The Federal Reserve: A system of the People, by the People, and for the People?
The Federal Reserve’s power and influence over our economy leaves many asking if it’s an unconstitutional entity. Though Congress takes a laissez-faire approach to the Federal Reserve, the system teeters between public and private domains.
The effect of its present monetary policy decisions on the future economy could determine which direction future reform sways. It could also decide if the century-old institution modernizes into a structure more accurately reflecting the concerns and voice of the people, and one maintaining greater transparency while ensuring the long-term economic stability of the nation.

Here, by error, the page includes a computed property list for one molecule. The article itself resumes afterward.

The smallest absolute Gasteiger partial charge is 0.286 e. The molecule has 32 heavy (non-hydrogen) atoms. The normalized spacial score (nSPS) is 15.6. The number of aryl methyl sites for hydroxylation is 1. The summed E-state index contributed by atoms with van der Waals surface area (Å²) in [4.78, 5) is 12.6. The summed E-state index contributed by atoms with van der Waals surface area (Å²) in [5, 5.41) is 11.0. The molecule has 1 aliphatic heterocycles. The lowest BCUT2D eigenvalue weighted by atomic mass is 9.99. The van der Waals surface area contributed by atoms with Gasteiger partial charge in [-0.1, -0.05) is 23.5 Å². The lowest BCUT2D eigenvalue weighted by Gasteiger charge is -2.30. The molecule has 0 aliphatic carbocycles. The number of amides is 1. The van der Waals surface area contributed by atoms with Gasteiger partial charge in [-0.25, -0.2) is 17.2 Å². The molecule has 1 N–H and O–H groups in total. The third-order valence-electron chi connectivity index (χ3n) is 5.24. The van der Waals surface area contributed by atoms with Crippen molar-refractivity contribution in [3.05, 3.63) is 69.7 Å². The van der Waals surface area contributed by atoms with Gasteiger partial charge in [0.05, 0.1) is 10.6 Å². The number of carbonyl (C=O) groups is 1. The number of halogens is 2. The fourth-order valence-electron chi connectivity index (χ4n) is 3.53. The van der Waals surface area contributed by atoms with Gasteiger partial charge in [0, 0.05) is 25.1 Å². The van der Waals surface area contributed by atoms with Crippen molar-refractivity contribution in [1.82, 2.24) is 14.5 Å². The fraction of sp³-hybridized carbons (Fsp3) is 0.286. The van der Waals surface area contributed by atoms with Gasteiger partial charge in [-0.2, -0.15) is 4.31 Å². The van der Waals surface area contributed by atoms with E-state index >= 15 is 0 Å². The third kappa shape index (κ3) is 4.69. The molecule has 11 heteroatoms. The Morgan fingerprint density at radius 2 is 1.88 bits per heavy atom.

As cybercriminals are becoming more sophisticated, their attacks are becoming increasingly challenging to defend against. Two of today’s most concerning types of cyberattacks for cryptoasset owners are phishing and SIM swapping. Phishing accounts for 90% of all social engineering incidents and 81% of all cyber-espionage types of attacks, while SIM swapping, although less common, can cause equally devastating effects. Cryptocurrency holders in particular, are attractive to black hat hackers and are uniquely vulnerable to phishing and SIM swapping attacks — here’s what you need to know to protect yourself.
Protecting against phishing attacks